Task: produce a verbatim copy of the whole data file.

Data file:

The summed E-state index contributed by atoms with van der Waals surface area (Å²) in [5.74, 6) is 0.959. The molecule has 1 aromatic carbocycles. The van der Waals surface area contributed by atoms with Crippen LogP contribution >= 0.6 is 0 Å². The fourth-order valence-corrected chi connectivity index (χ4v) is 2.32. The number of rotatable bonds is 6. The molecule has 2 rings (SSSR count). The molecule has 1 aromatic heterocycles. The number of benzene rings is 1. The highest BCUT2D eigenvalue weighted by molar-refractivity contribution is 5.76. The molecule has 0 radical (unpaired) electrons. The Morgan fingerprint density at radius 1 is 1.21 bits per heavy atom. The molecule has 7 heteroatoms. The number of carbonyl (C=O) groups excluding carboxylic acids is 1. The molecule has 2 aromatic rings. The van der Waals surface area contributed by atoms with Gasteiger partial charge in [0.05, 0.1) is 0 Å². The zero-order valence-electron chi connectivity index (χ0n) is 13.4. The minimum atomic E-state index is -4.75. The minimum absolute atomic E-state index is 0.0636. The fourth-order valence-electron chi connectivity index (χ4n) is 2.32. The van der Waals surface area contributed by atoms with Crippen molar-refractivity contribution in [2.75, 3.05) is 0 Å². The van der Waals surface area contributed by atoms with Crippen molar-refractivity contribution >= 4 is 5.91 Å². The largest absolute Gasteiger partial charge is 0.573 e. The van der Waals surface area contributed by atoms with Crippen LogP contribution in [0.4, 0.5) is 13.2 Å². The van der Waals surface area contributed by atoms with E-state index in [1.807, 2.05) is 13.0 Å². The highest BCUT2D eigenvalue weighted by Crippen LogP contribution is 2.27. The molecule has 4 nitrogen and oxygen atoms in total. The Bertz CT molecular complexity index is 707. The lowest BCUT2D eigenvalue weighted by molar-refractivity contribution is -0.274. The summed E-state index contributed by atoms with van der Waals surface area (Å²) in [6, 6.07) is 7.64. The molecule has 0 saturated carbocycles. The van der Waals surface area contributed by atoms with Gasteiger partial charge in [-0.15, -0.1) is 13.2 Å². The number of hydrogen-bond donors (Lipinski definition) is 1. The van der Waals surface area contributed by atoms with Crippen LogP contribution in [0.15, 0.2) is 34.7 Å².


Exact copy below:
The summed E-state index contributed by atoms with van der Waals surface area (Å²) in [5.74, 6) is 0.959. The molecule has 1 aromatic carbocycles. The van der Waals surface area contributed by atoms with Crippen LogP contribution >= 0.6 is 0 Å². The fourth-order valence-corrected chi connectivity index (χ4v) is 2.32. The number of rotatable bonds is 6. The molecule has 2 rings (SSSR count). The molecule has 1 aromatic heterocycles. The number of benzene rings is 1. The highest BCUT2D eigenvalue weighted by molar-refractivity contribution is 5.76. The molecule has 0 radical (unpaired) electrons. The Morgan fingerprint density at radius 1 is 1.21 bits per heavy atom. The molecule has 7 heteroatoms. The number of carbonyl (C=O) groups excluding carboxylic acids is 1. The molecule has 2 aromatic rings. The van der Waals surface area contributed by atoms with Gasteiger partial charge in [0.05, 0.1) is 0 Å². The zero-order valence-electron chi connectivity index (χ0n) is 13.4. The minimum atomic E-state index is -4.75. The minimum absolute atomic E-state index is 0.0636. The fourth-order valence-electron chi connectivity index (χ4n) is 2.32. The van der Waals surface area contributed by atoms with Crippen molar-refractivity contribution in [2.75, 3.05) is 0 Å². The van der Waals surface area contributed by atoms with Crippen molar-refractivity contribution >= 4 is 5.91 Å². The largest absolute Gasteiger partial charge is 0.573 e. The van der Waals surface area contributed by atoms with Crippen LogP contribution in [0.4, 0.5) is 13.2 Å². The van der Waals surface area contributed by atoms with E-state index in [1.807, 2.05) is 13.0 Å². The highest BCUT2D eigenvalue weighted by Crippen LogP contribution is 2.27. The molecule has 4 nitrogen and oxygen atoms in total. The Bertz CT molecular complexity index is 707. The lowest BCUT2D eigenvalue weighted by molar-refractivity contribution is -0.274. The summed E-state index contributed by atoms with van der Waals surface area (Å²) in [6, 6.07) is 7.64. The molecule has 0 saturated carbocycles. The van der Waals surface area contributed by atoms with Gasteiger partial charge in [-0.15, -0.1) is 13.2 Å². The number of hydrogen-bond donors (Lipinski definition) is 1. The van der Waals surface area contributed by atoms with Crippen LogP contribution in [0.15, 0.2) is 34.7 Å².